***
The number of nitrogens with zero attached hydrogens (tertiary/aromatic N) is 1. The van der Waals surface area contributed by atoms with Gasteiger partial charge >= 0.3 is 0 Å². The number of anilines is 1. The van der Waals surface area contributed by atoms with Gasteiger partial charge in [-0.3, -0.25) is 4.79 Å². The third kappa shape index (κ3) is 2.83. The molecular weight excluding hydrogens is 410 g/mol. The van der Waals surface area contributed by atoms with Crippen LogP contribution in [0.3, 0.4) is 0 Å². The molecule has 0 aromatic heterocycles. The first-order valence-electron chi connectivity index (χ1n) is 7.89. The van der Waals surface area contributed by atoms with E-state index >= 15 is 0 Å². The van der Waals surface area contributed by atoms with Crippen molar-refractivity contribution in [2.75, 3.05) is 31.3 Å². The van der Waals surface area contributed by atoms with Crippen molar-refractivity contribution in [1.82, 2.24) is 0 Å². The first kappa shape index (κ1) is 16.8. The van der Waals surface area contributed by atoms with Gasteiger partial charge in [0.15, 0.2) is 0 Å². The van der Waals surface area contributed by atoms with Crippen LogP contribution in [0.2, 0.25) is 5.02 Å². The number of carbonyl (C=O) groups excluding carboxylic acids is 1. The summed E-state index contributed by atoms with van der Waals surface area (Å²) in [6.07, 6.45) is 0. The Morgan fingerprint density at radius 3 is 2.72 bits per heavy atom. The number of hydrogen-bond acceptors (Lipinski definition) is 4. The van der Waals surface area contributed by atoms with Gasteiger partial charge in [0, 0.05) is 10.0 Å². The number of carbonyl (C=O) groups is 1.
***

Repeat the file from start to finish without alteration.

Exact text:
The number of nitrogens with zero attached hydrogens (tertiary/aromatic N) is 1. The van der Waals surface area contributed by atoms with Gasteiger partial charge >= 0.3 is 0 Å². The number of anilines is 1. The van der Waals surface area contributed by atoms with Gasteiger partial charge in [-0.3, -0.25) is 4.79 Å². The third kappa shape index (κ3) is 2.83. The molecular weight excluding hydrogens is 410 g/mol. The van der Waals surface area contributed by atoms with Crippen LogP contribution in [0.3, 0.4) is 0 Å². The molecule has 0 aromatic heterocycles. The first-order valence-electron chi connectivity index (χ1n) is 7.89. The van der Waals surface area contributed by atoms with E-state index >= 15 is 0 Å². The van der Waals surface area contributed by atoms with Crippen molar-refractivity contribution in [2.75, 3.05) is 31.3 Å². The van der Waals surface area contributed by atoms with Crippen molar-refractivity contribution in [1.82, 2.24) is 0 Å². The first kappa shape index (κ1) is 16.8. The van der Waals surface area contributed by atoms with Gasteiger partial charge in [0.15, 0.2) is 0 Å². The van der Waals surface area contributed by atoms with Crippen LogP contribution in [0.2, 0.25) is 5.02 Å². The number of carbonyl (C=O) groups excluding carboxylic acids is 1. The summed E-state index contributed by atoms with van der Waals surface area (Å²) in [6.07, 6.45) is 0. The Morgan fingerprint density at radius 3 is 2.72 bits per heavy atom. The number of hydrogen-bond acceptors (Lipinski definition) is 4. The van der Waals surface area contributed by atoms with Gasteiger partial charge in [0, 0.05) is 10.0 Å². The number of carbonyl (C=O) groups is 1.